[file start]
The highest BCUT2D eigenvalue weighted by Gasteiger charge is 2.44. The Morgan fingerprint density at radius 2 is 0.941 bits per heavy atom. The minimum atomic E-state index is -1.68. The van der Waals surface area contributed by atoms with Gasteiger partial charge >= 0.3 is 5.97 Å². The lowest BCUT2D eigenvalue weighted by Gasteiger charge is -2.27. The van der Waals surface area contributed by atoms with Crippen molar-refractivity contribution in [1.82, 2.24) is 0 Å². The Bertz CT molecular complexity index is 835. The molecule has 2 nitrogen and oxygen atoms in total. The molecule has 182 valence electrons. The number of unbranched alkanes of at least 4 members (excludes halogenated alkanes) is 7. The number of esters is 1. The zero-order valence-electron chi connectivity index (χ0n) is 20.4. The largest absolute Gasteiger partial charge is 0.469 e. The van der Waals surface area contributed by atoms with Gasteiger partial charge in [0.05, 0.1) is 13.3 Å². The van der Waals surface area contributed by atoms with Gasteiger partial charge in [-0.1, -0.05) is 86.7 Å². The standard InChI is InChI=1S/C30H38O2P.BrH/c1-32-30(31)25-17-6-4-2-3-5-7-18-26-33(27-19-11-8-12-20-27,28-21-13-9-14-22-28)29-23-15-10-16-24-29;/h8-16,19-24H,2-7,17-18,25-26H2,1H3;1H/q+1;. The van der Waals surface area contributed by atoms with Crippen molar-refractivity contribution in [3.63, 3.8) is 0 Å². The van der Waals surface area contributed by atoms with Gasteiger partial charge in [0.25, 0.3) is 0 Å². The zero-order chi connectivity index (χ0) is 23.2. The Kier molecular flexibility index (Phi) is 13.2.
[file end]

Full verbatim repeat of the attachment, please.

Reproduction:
The highest BCUT2D eigenvalue weighted by Gasteiger charge is 2.44. The Morgan fingerprint density at radius 2 is 0.941 bits per heavy atom. The minimum atomic E-state index is -1.68. The van der Waals surface area contributed by atoms with Gasteiger partial charge >= 0.3 is 5.97 Å². The lowest BCUT2D eigenvalue weighted by Gasteiger charge is -2.27. The van der Waals surface area contributed by atoms with Crippen molar-refractivity contribution in [1.82, 2.24) is 0 Å². The Bertz CT molecular complexity index is 835. The molecule has 2 nitrogen and oxygen atoms in total. The molecule has 182 valence electrons. The number of unbranched alkanes of at least 4 members (excludes halogenated alkanes) is 7. The number of esters is 1. The zero-order valence-electron chi connectivity index (χ0n) is 20.4. The largest absolute Gasteiger partial charge is 0.469 e. The van der Waals surface area contributed by atoms with Gasteiger partial charge in [0.05, 0.1) is 13.3 Å². The van der Waals surface area contributed by atoms with Gasteiger partial charge in [-0.1, -0.05) is 86.7 Å². The standard InChI is InChI=1S/C30H38O2P.BrH/c1-32-30(31)25-17-6-4-2-3-5-7-18-26-33(27-19-11-8-12-20-27,28-21-13-9-14-22-28)29-23-15-10-16-24-29;/h8-16,19-24H,2-7,17-18,25-26H2,1H3;1H/q+1;. The van der Waals surface area contributed by atoms with Crippen molar-refractivity contribution in [3.63, 3.8) is 0 Å². The van der Waals surface area contributed by atoms with Gasteiger partial charge in [0.25, 0.3) is 0 Å². The zero-order chi connectivity index (χ0) is 23.2. The Kier molecular flexibility index (Phi) is 13.2.